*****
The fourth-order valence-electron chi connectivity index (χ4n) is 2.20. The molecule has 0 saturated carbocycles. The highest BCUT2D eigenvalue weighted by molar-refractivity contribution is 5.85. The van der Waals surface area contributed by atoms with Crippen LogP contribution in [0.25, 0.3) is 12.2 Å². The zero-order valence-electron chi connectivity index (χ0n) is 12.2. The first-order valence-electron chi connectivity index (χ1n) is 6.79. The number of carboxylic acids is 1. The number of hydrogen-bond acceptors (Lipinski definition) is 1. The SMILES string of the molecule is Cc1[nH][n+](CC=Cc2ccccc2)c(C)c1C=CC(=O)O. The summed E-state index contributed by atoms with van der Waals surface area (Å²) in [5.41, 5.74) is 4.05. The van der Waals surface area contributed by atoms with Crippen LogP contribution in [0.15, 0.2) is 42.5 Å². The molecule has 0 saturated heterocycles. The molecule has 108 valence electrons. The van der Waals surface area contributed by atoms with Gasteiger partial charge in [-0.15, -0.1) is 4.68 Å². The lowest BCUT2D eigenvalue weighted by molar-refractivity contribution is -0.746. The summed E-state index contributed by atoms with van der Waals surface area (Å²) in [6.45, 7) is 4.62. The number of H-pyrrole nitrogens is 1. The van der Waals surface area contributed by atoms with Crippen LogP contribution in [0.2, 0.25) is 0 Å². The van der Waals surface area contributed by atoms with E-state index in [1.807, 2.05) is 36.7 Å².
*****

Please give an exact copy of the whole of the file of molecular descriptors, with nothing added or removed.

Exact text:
The fourth-order valence-electron chi connectivity index (χ4n) is 2.20. The molecule has 0 saturated carbocycles. The highest BCUT2D eigenvalue weighted by molar-refractivity contribution is 5.85. The van der Waals surface area contributed by atoms with Crippen LogP contribution in [0.25, 0.3) is 12.2 Å². The zero-order valence-electron chi connectivity index (χ0n) is 12.2. The first-order valence-electron chi connectivity index (χ1n) is 6.79. The number of carboxylic acids is 1. The number of hydrogen-bond acceptors (Lipinski definition) is 1. The SMILES string of the molecule is Cc1[nH][n+](CC=Cc2ccccc2)c(C)c1C=CC(=O)O. The summed E-state index contributed by atoms with van der Waals surface area (Å²) in [5.41, 5.74) is 4.05. The van der Waals surface area contributed by atoms with Crippen LogP contribution in [0.15, 0.2) is 42.5 Å². The molecule has 0 saturated heterocycles. The molecule has 108 valence electrons. The van der Waals surface area contributed by atoms with Gasteiger partial charge in [-0.15, -0.1) is 4.68 Å². The lowest BCUT2D eigenvalue weighted by molar-refractivity contribution is -0.746. The summed E-state index contributed by atoms with van der Waals surface area (Å²) in [6.45, 7) is 4.62. The number of H-pyrrole nitrogens is 1. The van der Waals surface area contributed by atoms with Crippen LogP contribution in [0.2, 0.25) is 0 Å². The van der Waals surface area contributed by atoms with E-state index in [1.807, 2.05) is 36.7 Å².